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Old 10-18-2007, 12:38 PM   #1
Osiris990
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Post PCRE Regex


I'm looking for a regex expression that will match options in a configuration file. The format is...

optionname = optionvalue

...where 'optionname' can be any string consisting of a-z(case independent), 0-9, underscores, dashes, and periods; 'optionvalue' can be a string of any length with any characters (excluding newlines of course) in it; and there can be multiple or no spaces before or after the equals sign.

What I have now: ^[a-zA-Z0-9\-_\.]{1,}+[\s?]+=+[\s?]+[.+]$

It doesn't seem to be working right though... Suggestions?

Also, if anyone knows of a good config file parsing API or something similar that will keep me from having to write my own, I would much prefer that.

Thanks
Shane
 
Old 10-18-2007, 01:11 PM   #2
raskin
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^[-a-zA-Z0-9_.]+\s*=\s*.+$

Explanation: you do not need to insert "+" between parts of expression, it is a modifier equivalent to {1,}. "*" is equivalent to {0,}. You do not need to escape anything inside [] and you cannot even escape "-", but it will be escaped at least if it is the first symbol inside [] (there are other cases, but they are all distinct from sane use for a range). \s should stand on its own, I guess [[:space:]] should have similar effect.

PS. I do not use perl, I even cannot write a simple regular-expression replace application in it, so I didn't test it in perl; all I say is from being sed and vim user and 'man regex'. So there can be some subtle error.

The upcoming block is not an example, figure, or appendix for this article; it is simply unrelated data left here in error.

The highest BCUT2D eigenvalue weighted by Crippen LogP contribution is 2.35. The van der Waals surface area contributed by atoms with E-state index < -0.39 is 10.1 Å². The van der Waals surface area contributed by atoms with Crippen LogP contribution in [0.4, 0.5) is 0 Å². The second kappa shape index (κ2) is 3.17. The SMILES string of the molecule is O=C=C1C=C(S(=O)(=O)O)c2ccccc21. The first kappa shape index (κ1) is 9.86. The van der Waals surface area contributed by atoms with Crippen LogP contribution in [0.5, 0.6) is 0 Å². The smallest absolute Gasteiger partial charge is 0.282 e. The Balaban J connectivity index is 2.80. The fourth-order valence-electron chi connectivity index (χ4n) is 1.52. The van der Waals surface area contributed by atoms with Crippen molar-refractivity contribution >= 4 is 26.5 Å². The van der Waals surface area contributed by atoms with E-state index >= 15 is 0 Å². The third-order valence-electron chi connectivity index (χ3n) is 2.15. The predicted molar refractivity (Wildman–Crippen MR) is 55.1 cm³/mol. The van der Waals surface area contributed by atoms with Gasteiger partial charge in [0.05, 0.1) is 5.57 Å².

Old 10-18-2007, 01:26 PM   #3
matthewg42
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The expression you posted can be improved quite a lot:
  • I'd add \s* to either side of the = symbol, and also at the beginning and end of line too. This means "any whitespace"... it gives you some formatting freedom
  • \w can be used instead of [a-zA-Z0-9_]
  • The {1,} means "1 or more times", which can more clearly be specified with +
  • + goes after an expression, not before it - unless you want to be able to use any number of = characters as your assignment operator, you don't want to put =+
  • putting + inside [square brackets] changes its meaning... I don't think you want to do that at the end of your expression.
  • Please put code in [code] tabe to improve readability.
  • In Perl itself, you can put parts of an expression in (brackets) to extract those sections to $1 $2 and so on.
The total expression can be changed to this:
Code:
^\s*(\w+)\s*=\s*(.*)$
For example, in a perl program:
Code:
#!/usr/bin/perl

use strict;
use warnings;

# some test data
my @input = split /\n/, <<EOD;
setting1 = value1
setting2=value2
  setting3 = value3
invalid setting = value4
EOD

foreach (@input) {
    if (/^\s*(\w+)\s*=\s*(.*)$/) {
        printf("id=%s; value=%s\n", $1, $2);
    }
    else {
        warn "invalid format: $_\n";
    }
}
 
Old 10-18-2007, 01:56 PM   #4
makyo
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Hi.

If you are willing to use INI-style config files, Perl Best Practices, Conway, suggests the modules Config::{General,Std,Tiny} available on http://cpan.org/

Otherwise, matthewg42's code looks good for the equal-style files ... cheers, makyo

Last edited by makyo; 10-18-2007 at 02:13 PM.
 
Old 10-18-2007, 10:36 PM   #5
chrism01